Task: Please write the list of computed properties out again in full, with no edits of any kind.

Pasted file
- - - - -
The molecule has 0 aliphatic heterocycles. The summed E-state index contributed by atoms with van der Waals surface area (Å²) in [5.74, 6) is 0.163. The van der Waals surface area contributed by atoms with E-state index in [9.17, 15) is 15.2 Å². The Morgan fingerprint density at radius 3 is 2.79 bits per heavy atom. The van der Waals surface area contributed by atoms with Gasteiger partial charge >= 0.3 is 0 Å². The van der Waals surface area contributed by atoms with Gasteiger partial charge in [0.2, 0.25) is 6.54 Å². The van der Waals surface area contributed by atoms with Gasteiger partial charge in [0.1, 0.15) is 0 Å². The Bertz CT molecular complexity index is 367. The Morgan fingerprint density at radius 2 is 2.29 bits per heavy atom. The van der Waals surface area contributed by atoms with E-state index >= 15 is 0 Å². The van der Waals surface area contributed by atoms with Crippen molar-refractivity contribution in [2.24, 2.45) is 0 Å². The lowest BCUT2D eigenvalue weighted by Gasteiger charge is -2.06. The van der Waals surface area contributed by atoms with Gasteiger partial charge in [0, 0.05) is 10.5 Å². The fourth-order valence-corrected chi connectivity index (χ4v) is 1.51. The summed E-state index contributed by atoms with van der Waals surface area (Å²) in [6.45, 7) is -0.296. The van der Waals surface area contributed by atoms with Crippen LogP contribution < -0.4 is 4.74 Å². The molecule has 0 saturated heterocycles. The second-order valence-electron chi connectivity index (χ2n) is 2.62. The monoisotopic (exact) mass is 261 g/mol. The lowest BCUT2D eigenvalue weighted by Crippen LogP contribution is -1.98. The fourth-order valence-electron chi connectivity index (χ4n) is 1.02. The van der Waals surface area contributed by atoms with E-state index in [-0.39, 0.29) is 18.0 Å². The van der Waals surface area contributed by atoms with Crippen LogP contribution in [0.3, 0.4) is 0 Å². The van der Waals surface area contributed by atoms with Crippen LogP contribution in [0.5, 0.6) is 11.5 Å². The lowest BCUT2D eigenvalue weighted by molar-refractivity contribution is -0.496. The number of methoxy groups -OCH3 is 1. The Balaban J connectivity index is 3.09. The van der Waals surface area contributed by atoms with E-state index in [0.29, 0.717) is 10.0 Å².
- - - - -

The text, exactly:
The molecule has 0 aliphatic heterocycles. The summed E-state index contributed by atoms with van der Waals surface area (Å²) in [5.74, 6) is 0.163. The van der Waals surface area contributed by atoms with E-state index in [9.17, 15) is 15.2 Å². The Morgan fingerprint density at radius 3 is 2.79 bits per heavy atom. The van der Waals surface area contributed by atoms with Gasteiger partial charge >= 0.3 is 0 Å². The van der Waals surface area contributed by atoms with Gasteiger partial charge in [0.2, 0.25) is 6.54 Å². The van der Waals surface area contributed by atoms with Gasteiger partial charge in [0.1, 0.15) is 0 Å². The Bertz CT molecular complexity index is 367. The Morgan fingerprint density at radius 2 is 2.29 bits per heavy atom. The van der Waals surface area contributed by atoms with E-state index >= 15 is 0 Å². The van der Waals surface area contributed by atoms with Crippen molar-refractivity contribution in [2.24, 2.45) is 0 Å². The lowest BCUT2D eigenvalue weighted by Gasteiger charge is -2.06. The van der Waals surface area contributed by atoms with Gasteiger partial charge in [0, 0.05) is 10.5 Å². The fourth-order valence-corrected chi connectivity index (χ4v) is 1.51. The summed E-state index contributed by atoms with van der Waals surface area (Å²) in [6.45, 7) is -0.296. The van der Waals surface area contributed by atoms with Crippen LogP contribution < -0.4 is 4.74 Å². The molecule has 0 saturated heterocycles. The second-order valence-electron chi connectivity index (χ2n) is 2.62. The monoisotopic (exact) mass is 261 g/mol. The lowest BCUT2D eigenvalue weighted by Crippen LogP contribution is -1.98. The fourth-order valence-electron chi connectivity index (χ4n) is 1.02. The van der Waals surface area contributed by atoms with E-state index in [-0.39, 0.29) is 18.0 Å². The van der Waals surface area contributed by atoms with Crippen LogP contribution in [0.3, 0.4) is 0 Å². The van der Waals surface area contributed by atoms with Crippen LogP contribution in [0.5, 0.6) is 11.5 Å². The lowest BCUT2D eigenvalue weighted by molar-refractivity contribution is -0.496. The number of methoxy groups -OCH3 is 1. The Balaban J connectivity index is 3.09. The van der Waals surface area contributed by atoms with E-state index in [0.29, 0.717) is 10.0 Å².